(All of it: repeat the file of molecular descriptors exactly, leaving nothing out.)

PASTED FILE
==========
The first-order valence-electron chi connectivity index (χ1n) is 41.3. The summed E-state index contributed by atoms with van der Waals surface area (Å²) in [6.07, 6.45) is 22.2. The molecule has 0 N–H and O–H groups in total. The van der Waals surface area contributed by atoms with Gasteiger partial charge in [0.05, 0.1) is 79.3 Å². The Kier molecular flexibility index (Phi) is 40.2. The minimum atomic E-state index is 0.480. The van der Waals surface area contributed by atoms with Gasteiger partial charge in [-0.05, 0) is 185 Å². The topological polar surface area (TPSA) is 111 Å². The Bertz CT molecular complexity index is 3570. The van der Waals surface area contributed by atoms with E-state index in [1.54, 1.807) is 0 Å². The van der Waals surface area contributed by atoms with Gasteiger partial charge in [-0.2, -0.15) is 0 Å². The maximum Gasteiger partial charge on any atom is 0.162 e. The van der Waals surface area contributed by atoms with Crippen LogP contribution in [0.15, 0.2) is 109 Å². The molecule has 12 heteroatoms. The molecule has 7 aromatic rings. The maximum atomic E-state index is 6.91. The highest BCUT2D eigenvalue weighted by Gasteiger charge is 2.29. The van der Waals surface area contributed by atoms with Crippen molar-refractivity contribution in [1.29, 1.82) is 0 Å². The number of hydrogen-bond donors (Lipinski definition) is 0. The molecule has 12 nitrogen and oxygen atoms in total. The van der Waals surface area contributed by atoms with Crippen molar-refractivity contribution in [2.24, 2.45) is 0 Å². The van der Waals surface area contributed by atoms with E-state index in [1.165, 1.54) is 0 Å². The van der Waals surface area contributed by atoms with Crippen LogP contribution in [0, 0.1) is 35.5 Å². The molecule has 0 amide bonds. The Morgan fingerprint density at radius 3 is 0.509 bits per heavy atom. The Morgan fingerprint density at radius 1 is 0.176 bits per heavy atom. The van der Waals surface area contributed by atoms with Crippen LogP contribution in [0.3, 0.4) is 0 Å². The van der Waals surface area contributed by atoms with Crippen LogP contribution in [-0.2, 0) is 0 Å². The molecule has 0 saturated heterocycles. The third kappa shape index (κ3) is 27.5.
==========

The first-order valence-electron chi connectivity index (χ1n) is 41.3. The summed E-state index contributed by atoms with van der Waals surface area (Å²) in [6.07, 6.45) is 22.2. The molecule has 0 N–H and O–H groups in total. The van der Waals surface area contributed by atoms with Gasteiger partial charge in [0.05, 0.1) is 79.3 Å². The Kier molecular flexibility index (Phi) is 40.2. The minimum atomic E-state index is 0.480. The van der Waals surface area contributed by atoms with Gasteiger partial charge in [-0.05, 0) is 185 Å². The topological polar surface area (TPSA) is 111 Å². The Bertz CT molecular complexity index is 3570. The van der Waals surface area contributed by atoms with E-state index in [1.54, 1.807) is 0 Å². The van der Waals surface area contributed by atoms with Gasteiger partial charge in [-0.2, -0.15) is 0 Å². The maximum Gasteiger partial charge on any atom is 0.162 e. The van der Waals surface area contributed by atoms with Crippen LogP contribution in [0.15, 0.2) is 109 Å². The molecule has 12 heteroatoms. The molecule has 7 aromatic rings. The maximum atomic E-state index is 6.91. The highest BCUT2D eigenvalue weighted by Gasteiger charge is 2.29. The van der Waals surface area contributed by atoms with Crippen molar-refractivity contribution in [1.29, 1.82) is 0 Å². The number of hydrogen-bond donors (Lipinski definition) is 0. The molecule has 12 nitrogen and oxygen atoms in total. The van der Waals surface area contributed by atoms with Crippen molar-refractivity contribution in [2.24, 2.45) is 0 Å². The van der Waals surface area contributed by atoms with E-state index in [1.165, 1.54) is 0 Å². The van der Waals surface area contributed by atoms with Crippen LogP contribution in [0, 0.1) is 35.5 Å². The molecule has 0 amide bonds. The Morgan fingerprint density at radius 3 is 0.509 bits per heavy atom. The Morgan fingerprint density at radius 1 is 0.176 bits per heavy atom. The van der Waals surface area contributed by atoms with Crippen LogP contribution in [0.3, 0.4) is 0 Å². The van der Waals surface area contributed by atoms with Crippen LogP contribution in [-0.2, 0) is 0 Å². The molecule has 0 saturated heterocycles. The third kappa shape index (κ3) is 27.5.